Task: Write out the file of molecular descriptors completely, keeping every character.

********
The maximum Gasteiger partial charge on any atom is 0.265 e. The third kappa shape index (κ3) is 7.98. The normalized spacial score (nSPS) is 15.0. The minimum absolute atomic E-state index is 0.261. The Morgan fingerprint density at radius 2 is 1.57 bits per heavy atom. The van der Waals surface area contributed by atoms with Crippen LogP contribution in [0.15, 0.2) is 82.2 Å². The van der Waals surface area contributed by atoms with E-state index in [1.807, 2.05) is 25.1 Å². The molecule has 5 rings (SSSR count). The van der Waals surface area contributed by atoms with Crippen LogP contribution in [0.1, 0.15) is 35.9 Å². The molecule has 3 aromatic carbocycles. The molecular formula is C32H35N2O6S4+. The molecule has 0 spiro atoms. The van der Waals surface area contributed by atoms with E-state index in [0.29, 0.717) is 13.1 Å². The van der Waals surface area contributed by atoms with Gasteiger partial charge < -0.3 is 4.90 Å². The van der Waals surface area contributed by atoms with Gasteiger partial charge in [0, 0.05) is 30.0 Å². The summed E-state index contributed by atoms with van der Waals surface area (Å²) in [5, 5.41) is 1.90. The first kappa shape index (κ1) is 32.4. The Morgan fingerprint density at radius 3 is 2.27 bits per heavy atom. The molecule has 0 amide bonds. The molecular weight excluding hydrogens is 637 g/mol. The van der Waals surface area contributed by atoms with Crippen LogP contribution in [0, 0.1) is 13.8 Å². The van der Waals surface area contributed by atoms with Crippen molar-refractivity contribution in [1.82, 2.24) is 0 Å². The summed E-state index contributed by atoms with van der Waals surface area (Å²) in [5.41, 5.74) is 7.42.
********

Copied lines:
The maximum Gasteiger partial charge on any atom is 0.265 e. The third kappa shape index (κ3) is 7.98. The normalized spacial score (nSPS) is 15.0. The minimum absolute atomic E-state index is 0.261. The Morgan fingerprint density at radius 2 is 1.57 bits per heavy atom. The van der Waals surface area contributed by atoms with Crippen LogP contribution in [0.15, 0.2) is 82.2 Å². The van der Waals surface area contributed by atoms with E-state index in [1.807, 2.05) is 25.1 Å². The molecule has 5 rings (SSSR count). The van der Waals surface area contributed by atoms with Crippen LogP contribution in [0.1, 0.15) is 35.9 Å². The molecule has 3 aromatic carbocycles. The molecular formula is C32H35N2O6S4+. The molecule has 0 spiro atoms. The van der Waals surface area contributed by atoms with E-state index in [0.29, 0.717) is 13.1 Å². The van der Waals surface area contributed by atoms with Gasteiger partial charge < -0.3 is 4.90 Å². The van der Waals surface area contributed by atoms with Gasteiger partial charge in [0, 0.05) is 30.0 Å². The summed E-state index contributed by atoms with van der Waals surface area (Å²) in [5, 5.41) is 1.90. The first kappa shape index (κ1) is 32.4. The Morgan fingerprint density at radius 3 is 2.27 bits per heavy atom. The molecule has 0 amide bonds. The molecular weight excluding hydrogens is 637 g/mol. The van der Waals surface area contributed by atoms with Crippen LogP contribution in [0, 0.1) is 13.8 Å². The van der Waals surface area contributed by atoms with Crippen molar-refractivity contribution in [1.82, 2.24) is 0 Å². The summed E-state index contributed by atoms with van der Waals surface area (Å²) in [5.41, 5.74) is 7.42.